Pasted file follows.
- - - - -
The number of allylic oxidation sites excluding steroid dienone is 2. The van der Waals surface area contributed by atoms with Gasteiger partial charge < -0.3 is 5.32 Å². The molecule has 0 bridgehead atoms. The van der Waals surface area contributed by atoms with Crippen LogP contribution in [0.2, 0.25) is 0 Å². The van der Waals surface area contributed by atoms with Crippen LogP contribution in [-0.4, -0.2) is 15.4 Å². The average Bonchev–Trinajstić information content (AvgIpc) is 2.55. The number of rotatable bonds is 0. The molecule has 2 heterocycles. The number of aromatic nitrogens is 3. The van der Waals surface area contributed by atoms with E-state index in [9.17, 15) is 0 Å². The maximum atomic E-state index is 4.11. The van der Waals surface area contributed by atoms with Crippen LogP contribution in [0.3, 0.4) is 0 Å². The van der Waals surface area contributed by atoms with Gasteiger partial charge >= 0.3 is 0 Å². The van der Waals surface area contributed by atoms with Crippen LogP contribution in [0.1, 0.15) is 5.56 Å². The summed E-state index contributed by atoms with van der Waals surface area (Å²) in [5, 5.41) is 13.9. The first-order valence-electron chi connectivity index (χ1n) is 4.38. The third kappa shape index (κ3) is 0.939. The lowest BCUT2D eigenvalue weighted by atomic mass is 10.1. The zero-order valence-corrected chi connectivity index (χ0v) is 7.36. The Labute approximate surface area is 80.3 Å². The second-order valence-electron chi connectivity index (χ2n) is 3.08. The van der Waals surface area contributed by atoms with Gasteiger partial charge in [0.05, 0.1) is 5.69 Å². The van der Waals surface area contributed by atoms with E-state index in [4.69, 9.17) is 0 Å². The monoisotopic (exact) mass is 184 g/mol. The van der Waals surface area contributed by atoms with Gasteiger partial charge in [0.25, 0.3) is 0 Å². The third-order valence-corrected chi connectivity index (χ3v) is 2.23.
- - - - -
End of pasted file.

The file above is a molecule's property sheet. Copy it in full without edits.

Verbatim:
The number of allylic oxidation sites excluding steroid dienone is 2. The van der Waals surface area contributed by atoms with Gasteiger partial charge < -0.3 is 5.32 Å². The molecule has 0 bridgehead atoms. The van der Waals surface area contributed by atoms with Crippen LogP contribution in [0.2, 0.25) is 0 Å². The van der Waals surface area contributed by atoms with Crippen LogP contribution in [-0.4, -0.2) is 15.4 Å². The average Bonchev–Trinajstić information content (AvgIpc) is 2.55. The number of rotatable bonds is 0. The molecule has 2 heterocycles. The number of aromatic nitrogens is 3. The van der Waals surface area contributed by atoms with E-state index in [9.17, 15) is 0 Å². The maximum atomic E-state index is 4.11. The van der Waals surface area contributed by atoms with Crippen LogP contribution in [0.3, 0.4) is 0 Å². The van der Waals surface area contributed by atoms with Gasteiger partial charge >= 0.3 is 0 Å². The van der Waals surface area contributed by atoms with Crippen LogP contribution in [0.1, 0.15) is 5.56 Å². The summed E-state index contributed by atoms with van der Waals surface area (Å²) in [5, 5.41) is 13.9. The first-order valence-electron chi connectivity index (χ1n) is 4.38. The third kappa shape index (κ3) is 0.939. The lowest BCUT2D eigenvalue weighted by atomic mass is 10.1. The zero-order valence-corrected chi connectivity index (χ0v) is 7.36. The Labute approximate surface area is 80.3 Å². The second-order valence-electron chi connectivity index (χ2n) is 3.08. The van der Waals surface area contributed by atoms with Gasteiger partial charge in [0.05, 0.1) is 5.69 Å². The van der Waals surface area contributed by atoms with E-state index in [4.69, 9.17) is 0 Å². The monoisotopic (exact) mass is 184 g/mol. The van der Waals surface area contributed by atoms with Gasteiger partial charge in [0.25, 0.3) is 0 Å². The third-order valence-corrected chi connectivity index (χ3v) is 2.23.